Games are an integral part of our culture, and new technologies are expanding the field of games and game studies. This course focuses specifically on ARGs (Alternate Reality Games), which take the real world as their primary "platform," using mobile technologies to orchestrate and execute interactive experiences for users. Beginning with a historical and formal overview of game design and theories of play, we will analyze ARGS designed for entertainment, environmental, and educational initiatives, critically examining their potentialities and limitations as both an emergent storytelling form and tool for social activism. The course will culminate in an intensive praxis assignment in which students collaboratively design a small-scale ARG to be played within the space of Oxy's campus and surrounding neighborhood.
CSP 70: Two Cultures/Kul'tura Dva: Modern Media Through the Soviet Looking Glass Chris Gilman Spring 2013
We live in an age of permanent media revolution. Our reality culture was foretold by the Russian Avant-garde, who also left us keys for hacking its codes. This course looks at the history and theory of semiotics, the study of visual, verbal and other sign systems, for perspective on today’s digital utopias.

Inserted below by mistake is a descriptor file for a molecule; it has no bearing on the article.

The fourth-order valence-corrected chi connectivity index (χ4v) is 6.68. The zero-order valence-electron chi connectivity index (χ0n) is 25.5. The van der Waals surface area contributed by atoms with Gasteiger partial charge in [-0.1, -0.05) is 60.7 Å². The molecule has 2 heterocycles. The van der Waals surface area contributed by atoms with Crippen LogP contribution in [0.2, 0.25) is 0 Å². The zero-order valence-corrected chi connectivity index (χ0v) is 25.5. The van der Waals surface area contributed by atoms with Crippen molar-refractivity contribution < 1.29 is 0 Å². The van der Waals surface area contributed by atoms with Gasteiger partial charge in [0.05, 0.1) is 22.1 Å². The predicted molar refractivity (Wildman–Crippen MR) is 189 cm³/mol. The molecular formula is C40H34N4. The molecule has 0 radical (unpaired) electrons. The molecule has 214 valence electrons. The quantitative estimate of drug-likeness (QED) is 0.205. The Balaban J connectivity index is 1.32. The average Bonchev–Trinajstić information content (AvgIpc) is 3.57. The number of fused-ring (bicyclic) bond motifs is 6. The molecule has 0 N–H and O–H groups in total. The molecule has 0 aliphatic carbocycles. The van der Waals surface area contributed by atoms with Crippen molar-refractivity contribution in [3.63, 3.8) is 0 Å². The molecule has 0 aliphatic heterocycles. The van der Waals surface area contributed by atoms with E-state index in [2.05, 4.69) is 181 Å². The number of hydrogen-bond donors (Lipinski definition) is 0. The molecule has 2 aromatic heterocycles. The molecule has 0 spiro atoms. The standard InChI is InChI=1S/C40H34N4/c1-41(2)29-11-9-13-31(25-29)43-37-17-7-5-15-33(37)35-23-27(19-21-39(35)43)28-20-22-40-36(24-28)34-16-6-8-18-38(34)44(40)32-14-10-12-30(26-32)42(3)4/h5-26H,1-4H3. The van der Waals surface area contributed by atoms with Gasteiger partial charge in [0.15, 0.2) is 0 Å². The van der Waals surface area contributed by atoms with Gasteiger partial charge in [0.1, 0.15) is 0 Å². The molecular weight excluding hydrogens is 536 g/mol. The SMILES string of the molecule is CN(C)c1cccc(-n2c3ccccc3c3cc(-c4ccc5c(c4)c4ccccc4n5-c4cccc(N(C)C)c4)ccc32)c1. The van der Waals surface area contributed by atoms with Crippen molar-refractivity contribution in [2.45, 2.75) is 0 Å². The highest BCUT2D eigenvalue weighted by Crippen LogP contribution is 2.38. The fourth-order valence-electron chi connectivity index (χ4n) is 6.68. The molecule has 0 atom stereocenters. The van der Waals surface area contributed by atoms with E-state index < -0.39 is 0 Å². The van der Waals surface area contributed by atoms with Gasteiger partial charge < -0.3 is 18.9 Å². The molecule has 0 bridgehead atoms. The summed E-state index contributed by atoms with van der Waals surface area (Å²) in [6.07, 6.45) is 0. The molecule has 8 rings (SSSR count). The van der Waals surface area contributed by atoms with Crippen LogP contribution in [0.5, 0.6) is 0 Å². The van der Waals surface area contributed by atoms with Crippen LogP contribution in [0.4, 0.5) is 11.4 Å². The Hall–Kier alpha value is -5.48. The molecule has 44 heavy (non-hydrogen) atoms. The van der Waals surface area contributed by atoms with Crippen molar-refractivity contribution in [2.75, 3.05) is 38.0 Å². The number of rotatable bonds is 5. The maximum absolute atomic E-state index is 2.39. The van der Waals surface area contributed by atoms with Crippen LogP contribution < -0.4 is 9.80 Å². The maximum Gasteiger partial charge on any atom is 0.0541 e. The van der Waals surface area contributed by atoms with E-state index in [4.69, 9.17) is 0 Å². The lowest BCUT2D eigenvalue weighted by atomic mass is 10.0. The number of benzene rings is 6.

Comp 155: Web Design and Programming Wendy Hsu and Daniel Chamberlain Fall 2012
Course Website: http://cdlrsandbox.org/wordpress/webmaking155/
This course will introduce and critically situate the concepts required to design, build, and program an interactive web site. We will begin the course by reviewing the histories and technical foundations of the Internet, the World Wide Web, and practices of web design. As we work through the fundamentals of of markup, styling, and programming, we will also explore concepts of prototyping, interaction, user experience, and responsive design. During the course of the semester we will explore tools for analyzing code, practice building pages from scratch, and will learn how to hack existing platforms. With a fundamental understanding of the history and practice of web design in place, we will further develop our skills through collaborative project work aimed at producing a set of live web sites. This synthetic approach to webmaking will allow students to develop a critical understanding of this fundamental medium, a facility with the methods and techniques of web design, and an appreciation for the computational and algorithmic systems the underlie modern technological (and social) systems.